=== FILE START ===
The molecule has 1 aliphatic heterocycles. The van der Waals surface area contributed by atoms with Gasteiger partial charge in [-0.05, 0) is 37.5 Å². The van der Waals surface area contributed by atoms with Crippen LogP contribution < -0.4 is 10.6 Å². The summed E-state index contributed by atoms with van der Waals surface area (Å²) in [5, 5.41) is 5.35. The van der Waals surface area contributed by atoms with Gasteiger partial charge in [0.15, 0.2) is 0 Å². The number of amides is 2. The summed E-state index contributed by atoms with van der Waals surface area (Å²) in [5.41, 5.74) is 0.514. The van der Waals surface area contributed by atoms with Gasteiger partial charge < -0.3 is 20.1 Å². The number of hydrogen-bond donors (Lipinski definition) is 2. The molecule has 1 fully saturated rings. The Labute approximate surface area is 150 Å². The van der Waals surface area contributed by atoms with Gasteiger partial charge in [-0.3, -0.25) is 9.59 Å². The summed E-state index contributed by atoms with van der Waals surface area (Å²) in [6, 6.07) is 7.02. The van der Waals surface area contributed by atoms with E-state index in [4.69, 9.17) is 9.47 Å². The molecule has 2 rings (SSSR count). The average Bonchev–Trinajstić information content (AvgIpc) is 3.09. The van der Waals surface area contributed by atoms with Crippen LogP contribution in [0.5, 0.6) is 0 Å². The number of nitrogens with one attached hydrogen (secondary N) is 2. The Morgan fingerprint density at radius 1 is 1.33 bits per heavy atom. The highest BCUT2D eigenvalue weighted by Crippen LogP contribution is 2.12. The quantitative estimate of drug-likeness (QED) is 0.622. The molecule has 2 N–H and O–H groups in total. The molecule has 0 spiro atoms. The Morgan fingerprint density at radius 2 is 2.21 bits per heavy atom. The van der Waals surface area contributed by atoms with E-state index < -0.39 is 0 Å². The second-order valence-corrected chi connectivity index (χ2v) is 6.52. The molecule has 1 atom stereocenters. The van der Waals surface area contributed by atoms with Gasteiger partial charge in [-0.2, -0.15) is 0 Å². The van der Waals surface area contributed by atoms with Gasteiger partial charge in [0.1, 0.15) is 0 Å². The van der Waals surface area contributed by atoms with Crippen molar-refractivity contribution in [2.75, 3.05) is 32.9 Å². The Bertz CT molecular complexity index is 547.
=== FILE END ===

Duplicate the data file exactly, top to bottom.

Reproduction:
The molecule has 1 aliphatic heterocycles. The van der Waals surface area contributed by atoms with Gasteiger partial charge in [-0.05, 0) is 37.5 Å². The van der Waals surface area contributed by atoms with Crippen LogP contribution < -0.4 is 10.6 Å². The summed E-state index contributed by atoms with van der Waals surface area (Å²) in [5, 5.41) is 5.35. The van der Waals surface area contributed by atoms with Gasteiger partial charge in [0.15, 0.2) is 0 Å². The number of amides is 2. The summed E-state index contributed by atoms with van der Waals surface area (Å²) in [5.41, 5.74) is 0.514. The van der Waals surface area contributed by atoms with Gasteiger partial charge < -0.3 is 20.1 Å². The number of hydrogen-bond donors (Lipinski definition) is 2. The molecule has 1 fully saturated rings. The Labute approximate surface area is 150 Å². The van der Waals surface area contributed by atoms with Gasteiger partial charge in [-0.3, -0.25) is 9.59 Å². The summed E-state index contributed by atoms with van der Waals surface area (Å²) in [6, 6.07) is 7.02. The van der Waals surface area contributed by atoms with E-state index in [4.69, 9.17) is 9.47 Å². The molecule has 2 rings (SSSR count). The average Bonchev–Trinajstić information content (AvgIpc) is 3.09. The van der Waals surface area contributed by atoms with Crippen LogP contribution in [0.5, 0.6) is 0 Å². The number of nitrogens with one attached hydrogen (secondary N) is 2. The Morgan fingerprint density at radius 1 is 1.33 bits per heavy atom. The highest BCUT2D eigenvalue weighted by Crippen LogP contribution is 2.12. The quantitative estimate of drug-likeness (QED) is 0.622. The molecule has 2 N–H and O–H groups in total. The molecule has 0 spiro atoms. The Morgan fingerprint density at radius 2 is 2.21 bits per heavy atom. The van der Waals surface area contributed by atoms with E-state index < -0.39 is 0 Å². The second-order valence-corrected chi connectivity index (χ2v) is 6.52. The molecule has 1 atom stereocenters. The van der Waals surface area contributed by atoms with Gasteiger partial charge in [-0.2, -0.15) is 0 Å². The van der Waals surface area contributed by atoms with Gasteiger partial charge in [0.1, 0.15) is 0 Å². The van der Waals surface area contributed by atoms with Crippen molar-refractivity contribution in [2.75, 3.05) is 32.9 Å². The Bertz CT molecular complexity index is 547.